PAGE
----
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Reduced long-term care cost by social participation among older Japanese adults: a prospective follow-up study in JAGES.

08:00 EDT 30th March 2019 | BioPortfolio

Summary of "Reduced long-term care cost by social participation among older Japanese adults: a prospective follow-up study in JAGES."

Reducing costs related to functional disabilities and long-term care (LTC) is necessary in ageing societies. We evaluated the differences in the cumulative cost of public LTC insurance (LTCI) services by social participation.

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This article was published in the following journal.

Name: BMJ open
ISSN: 2044-6055
Pages: e024439

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Medical and Biotech [MESH] Definitions

The personal cost of acute or chronic disease. The cost to the patient may be an economic, social, or psychological cost or personal loss to self, family, or immediate community. The cost of illness may be reflected in absenteeism, productivity, response to treatment, peace of mind, QUALITY OF LIFE, etc. It differs from HEALTH CARE COSTS, meaning the societal cost of providing services related to the delivery of health care, rather than personal impact on individuals.

Health insurance to provide full or partial coverage for long-term home care services or for long-term nursing care provided in a residential facility such as a nursing home.

Organization of medical and nursing care according to the degree of illness and care requirements in the hospital. The elements are intensive care, intermediate care, self-care, long-term care, and organized home care.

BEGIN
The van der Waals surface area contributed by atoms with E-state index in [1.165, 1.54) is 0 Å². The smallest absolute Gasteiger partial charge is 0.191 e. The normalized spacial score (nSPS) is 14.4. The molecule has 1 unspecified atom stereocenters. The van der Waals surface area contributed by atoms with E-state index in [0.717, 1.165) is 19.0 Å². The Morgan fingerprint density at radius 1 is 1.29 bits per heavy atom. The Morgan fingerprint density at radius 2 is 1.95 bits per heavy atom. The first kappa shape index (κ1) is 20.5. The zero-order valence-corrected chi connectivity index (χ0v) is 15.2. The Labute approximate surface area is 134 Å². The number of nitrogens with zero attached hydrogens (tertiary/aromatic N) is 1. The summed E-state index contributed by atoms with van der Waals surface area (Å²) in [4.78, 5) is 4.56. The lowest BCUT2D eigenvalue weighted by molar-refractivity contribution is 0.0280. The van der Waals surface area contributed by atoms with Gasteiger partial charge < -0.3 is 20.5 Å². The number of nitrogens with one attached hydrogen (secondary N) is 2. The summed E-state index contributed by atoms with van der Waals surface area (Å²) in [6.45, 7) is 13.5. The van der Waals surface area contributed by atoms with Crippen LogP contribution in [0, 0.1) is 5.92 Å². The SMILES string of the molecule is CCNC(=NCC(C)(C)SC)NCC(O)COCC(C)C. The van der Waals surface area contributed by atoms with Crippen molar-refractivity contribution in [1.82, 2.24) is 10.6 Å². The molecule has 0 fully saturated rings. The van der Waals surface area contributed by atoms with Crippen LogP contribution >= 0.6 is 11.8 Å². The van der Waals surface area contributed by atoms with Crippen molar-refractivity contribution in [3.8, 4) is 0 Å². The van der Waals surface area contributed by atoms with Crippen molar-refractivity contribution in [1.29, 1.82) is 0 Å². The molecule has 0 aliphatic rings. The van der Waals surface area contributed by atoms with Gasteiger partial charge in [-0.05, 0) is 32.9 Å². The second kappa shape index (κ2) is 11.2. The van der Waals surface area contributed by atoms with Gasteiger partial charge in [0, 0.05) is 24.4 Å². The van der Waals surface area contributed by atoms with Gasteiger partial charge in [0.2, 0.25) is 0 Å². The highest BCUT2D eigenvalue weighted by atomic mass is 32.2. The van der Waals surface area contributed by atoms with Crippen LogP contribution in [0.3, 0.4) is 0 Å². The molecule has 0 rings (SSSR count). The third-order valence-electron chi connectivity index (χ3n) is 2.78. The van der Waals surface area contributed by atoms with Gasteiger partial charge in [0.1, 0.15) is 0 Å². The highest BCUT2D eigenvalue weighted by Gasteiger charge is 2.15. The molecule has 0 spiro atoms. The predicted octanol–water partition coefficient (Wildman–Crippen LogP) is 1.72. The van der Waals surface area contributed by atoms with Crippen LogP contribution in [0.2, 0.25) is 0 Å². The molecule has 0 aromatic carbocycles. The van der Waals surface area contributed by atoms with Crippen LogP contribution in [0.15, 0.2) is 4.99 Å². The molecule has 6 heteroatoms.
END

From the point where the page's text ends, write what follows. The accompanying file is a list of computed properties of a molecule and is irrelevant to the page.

Care over an extended period, usually for a chronic condition or disability, requiring periodic, intermittent, or continuous care.

Health insurance plans intended to reduce unnecessary health care costs through a variety of mechanisms, including: economic incentives for physicians and patients to select less costly forms of care; programs for reviewing the medical necessity of specific services; increased beneficiary cost sharing; controls on inpatient admissions and lengths of stay; the establishment of cost-sharing incentives for outpatient surgery; selective contracting with health care providers; and the intensive management of high-cost health care cases. The programs may be provided in a variety of settings, such as HEALTH MAINTENANCE ORGANIZATIONS and PREFERRED PROVIDER ORGANIZATIONS.

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